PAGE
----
33 Chapel folk once boasted that a building at Luwer Crossings was the smallest inhabited house in England. The dwelling bore a remarkab1e similariry to the 'Srnallest House in Britain' which is 10cated on the quayside at Conwy. North Wales. In 1913, the house, which comprised a bedroom, a front room and a tiny kitchen, had been occupied for about ten years by Anthony Chapman. The local newspaper said 'it would seem appropriate that the oecupant should be a bachelor'. A neighbour who was interviewed by a reporter from the newspaper felt that 'there is

plenty of room for him'. Mr. Chapman's comments were not recorded!

34 This postcard dates from about 1912. Crossings Road, which stands on the old track from Buxton to Glossop. crosses Ecdes Raad, which once formed the Chapel-enle-Frith to Whaley Bridge Turnpike. This pleasant rural scene from befare the Great War is now a ribbon development of private housing. The cross marks Nanny's WeH, once regarded as a medicinal spring. The card be ars the following message: "Ihis is where we spent our last evening together - on the seat in Nanny's WeH.' Tradition has it that all medicinal springs are under the proteetion of a guardim spirit. This partienlar well may have been under the protection ofSt.Anne or

St.Ninian - names which becarne corrupted to 'Nanny's'.

35 In 1 895, the Manchester firm of Grace, Calvert and Thompson were asked to carry out an analysis of the spring water in Nanny's WelL They found that the water was 'not polluted to anyextent with organic matter of animal or vegetable origm' , and they declared that they were of the opinion that the water which ernanates here 'comes from a spring of considerable dep th and that no surf ace water has become mixed with it'. They felt that 'in same respects the water of this well is of the same nature as that from the Tunbridge Wells springs'.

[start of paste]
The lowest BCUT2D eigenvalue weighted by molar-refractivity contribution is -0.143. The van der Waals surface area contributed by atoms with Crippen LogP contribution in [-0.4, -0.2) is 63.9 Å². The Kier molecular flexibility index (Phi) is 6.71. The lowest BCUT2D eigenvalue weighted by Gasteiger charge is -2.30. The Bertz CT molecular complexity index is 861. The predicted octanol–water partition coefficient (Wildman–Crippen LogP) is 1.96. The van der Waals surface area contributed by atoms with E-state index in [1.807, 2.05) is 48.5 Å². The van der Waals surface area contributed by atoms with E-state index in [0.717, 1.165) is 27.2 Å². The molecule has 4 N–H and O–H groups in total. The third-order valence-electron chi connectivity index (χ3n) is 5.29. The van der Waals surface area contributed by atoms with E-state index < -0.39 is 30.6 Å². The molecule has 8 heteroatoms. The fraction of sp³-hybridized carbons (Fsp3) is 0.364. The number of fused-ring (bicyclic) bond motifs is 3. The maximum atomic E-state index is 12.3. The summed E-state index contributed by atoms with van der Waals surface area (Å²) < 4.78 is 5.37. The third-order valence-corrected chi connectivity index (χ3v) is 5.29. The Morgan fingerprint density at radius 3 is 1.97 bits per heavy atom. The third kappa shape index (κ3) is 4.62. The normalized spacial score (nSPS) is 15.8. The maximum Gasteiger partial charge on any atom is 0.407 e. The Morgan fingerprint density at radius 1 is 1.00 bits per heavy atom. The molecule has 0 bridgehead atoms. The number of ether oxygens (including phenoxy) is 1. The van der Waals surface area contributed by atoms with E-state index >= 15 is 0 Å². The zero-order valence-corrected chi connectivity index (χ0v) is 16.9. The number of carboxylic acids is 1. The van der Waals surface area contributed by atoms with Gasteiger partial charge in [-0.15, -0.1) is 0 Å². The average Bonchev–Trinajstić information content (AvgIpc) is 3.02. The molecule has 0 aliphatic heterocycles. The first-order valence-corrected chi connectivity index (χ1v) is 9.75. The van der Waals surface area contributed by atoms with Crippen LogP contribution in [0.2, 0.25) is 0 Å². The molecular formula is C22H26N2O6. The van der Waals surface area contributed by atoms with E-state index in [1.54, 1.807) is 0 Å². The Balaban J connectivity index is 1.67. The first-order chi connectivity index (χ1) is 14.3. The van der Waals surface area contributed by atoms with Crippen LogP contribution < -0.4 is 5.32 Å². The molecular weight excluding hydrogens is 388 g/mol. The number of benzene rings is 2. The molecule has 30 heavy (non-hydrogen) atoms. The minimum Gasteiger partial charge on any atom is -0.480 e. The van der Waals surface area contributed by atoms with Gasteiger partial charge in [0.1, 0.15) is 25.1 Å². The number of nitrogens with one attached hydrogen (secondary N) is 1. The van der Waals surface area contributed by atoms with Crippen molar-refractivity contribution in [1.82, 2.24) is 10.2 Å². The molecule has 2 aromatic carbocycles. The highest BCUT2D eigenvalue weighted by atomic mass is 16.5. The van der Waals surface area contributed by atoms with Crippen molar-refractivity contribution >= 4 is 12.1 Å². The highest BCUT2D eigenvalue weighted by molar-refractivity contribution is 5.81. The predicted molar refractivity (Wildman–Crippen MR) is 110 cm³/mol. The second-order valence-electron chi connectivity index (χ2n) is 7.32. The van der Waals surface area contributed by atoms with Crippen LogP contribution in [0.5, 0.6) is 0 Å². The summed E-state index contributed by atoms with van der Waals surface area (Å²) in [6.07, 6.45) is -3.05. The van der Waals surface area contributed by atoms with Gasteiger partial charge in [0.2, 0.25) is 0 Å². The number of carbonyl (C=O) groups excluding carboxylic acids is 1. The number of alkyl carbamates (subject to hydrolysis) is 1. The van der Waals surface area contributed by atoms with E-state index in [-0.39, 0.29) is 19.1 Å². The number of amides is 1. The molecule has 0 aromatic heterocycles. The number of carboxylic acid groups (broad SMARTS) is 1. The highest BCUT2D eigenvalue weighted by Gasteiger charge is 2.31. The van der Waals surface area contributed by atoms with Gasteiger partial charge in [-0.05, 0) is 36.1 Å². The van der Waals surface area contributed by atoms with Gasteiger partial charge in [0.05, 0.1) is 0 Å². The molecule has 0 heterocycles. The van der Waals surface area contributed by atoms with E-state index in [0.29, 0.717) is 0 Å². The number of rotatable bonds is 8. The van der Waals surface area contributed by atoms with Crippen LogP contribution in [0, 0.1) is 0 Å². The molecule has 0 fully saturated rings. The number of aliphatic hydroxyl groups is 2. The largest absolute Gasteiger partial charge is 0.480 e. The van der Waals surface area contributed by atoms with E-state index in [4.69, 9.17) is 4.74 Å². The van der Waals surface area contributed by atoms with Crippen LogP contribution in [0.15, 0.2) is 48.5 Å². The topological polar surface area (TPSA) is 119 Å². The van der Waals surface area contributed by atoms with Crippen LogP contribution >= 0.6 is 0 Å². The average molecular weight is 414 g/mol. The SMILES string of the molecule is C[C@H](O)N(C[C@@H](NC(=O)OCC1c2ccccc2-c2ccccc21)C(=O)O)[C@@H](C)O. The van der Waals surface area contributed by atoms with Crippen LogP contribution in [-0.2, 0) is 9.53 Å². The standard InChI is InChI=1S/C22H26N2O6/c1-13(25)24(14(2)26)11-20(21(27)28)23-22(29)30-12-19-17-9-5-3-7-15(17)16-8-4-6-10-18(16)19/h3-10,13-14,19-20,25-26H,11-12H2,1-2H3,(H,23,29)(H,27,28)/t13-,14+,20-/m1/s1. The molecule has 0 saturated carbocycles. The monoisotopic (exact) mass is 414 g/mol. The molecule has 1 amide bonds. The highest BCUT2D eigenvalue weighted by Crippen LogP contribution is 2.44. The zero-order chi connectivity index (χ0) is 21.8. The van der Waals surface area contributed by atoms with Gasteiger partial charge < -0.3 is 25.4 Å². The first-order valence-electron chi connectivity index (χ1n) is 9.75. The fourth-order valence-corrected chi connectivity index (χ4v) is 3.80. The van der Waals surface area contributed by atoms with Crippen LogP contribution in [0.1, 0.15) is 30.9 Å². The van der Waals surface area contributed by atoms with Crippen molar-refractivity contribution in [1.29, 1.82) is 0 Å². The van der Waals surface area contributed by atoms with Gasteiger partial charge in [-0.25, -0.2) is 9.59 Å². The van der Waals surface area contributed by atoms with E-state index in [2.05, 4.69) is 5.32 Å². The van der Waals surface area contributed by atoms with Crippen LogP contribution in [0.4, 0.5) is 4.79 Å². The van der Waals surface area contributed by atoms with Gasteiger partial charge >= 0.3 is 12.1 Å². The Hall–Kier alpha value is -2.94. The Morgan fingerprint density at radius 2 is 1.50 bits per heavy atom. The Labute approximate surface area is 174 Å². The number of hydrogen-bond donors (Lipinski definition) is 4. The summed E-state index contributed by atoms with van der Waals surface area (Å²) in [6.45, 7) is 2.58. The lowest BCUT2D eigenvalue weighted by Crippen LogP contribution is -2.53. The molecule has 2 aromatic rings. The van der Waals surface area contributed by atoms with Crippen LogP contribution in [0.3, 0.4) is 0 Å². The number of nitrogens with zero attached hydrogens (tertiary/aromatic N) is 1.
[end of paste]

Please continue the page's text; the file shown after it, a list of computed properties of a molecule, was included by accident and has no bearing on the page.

36 Digieatch, or Diglatch, is an old farmhouse dose to the summit of Eccles Pike. In the sixteenth century the estare was owned by the Vernon family afHaddon Hall, and in 1644 the estare was sequestered by Cromwell, because Dorothy Shert afDigleach was known to be a Royalist. Older residents of Chapel remember a lady who came into town from Digleach Farm ta seIl excellent cream and butter.

37 Lydgate, or Lidgate, is another house which occupies land near the summit of Bedes Pike. William Braylesford Bunting has traeed the ownership of the house. The estare probably dates from the days of the Royal Forest of the Peak when 'burgages' were granted in exchange for services to the Crown. From the fifteenth century until1608, Lydgate was part of the Legh estate. In 1 608 Thomas Gee purchased the house from Thomas Bagshawe and the Gee family remained there until 1 750, when they sold out to the Needhams of Rushop. The house then passed to the Marriotts, a

Cheshire family who occupied the house in the early years of this century.

38 The summit of Eccles Pike is 1213 feet above sealevel and offers superb panaramie views over: Blackbrook Valley to the north; Combs Reservoir to the south; the town of Chapel on a spur to the east; and the surrounding hills of the High Peak - Chinley Churn, Mount Famine and South Head to the north, and the high ridges of Combs Moss and Ladder Hill to the south. An area of six acres on the summit was given to the National Trust by Mrs. Spencer of Frith Knoll as part of the town's contribution to King George vrs Coronatien celebrations. 'Eccles' may derive from 'Eccle', an old name

for a place of worship, The Pike has been used as a Royal Observer Corps post and is now a favourite spot for dogwalking and kite-flying. The message on the postcard which is shown here reads:

'Do you remember sitting inside these rocks and Clara jumping offthe top?'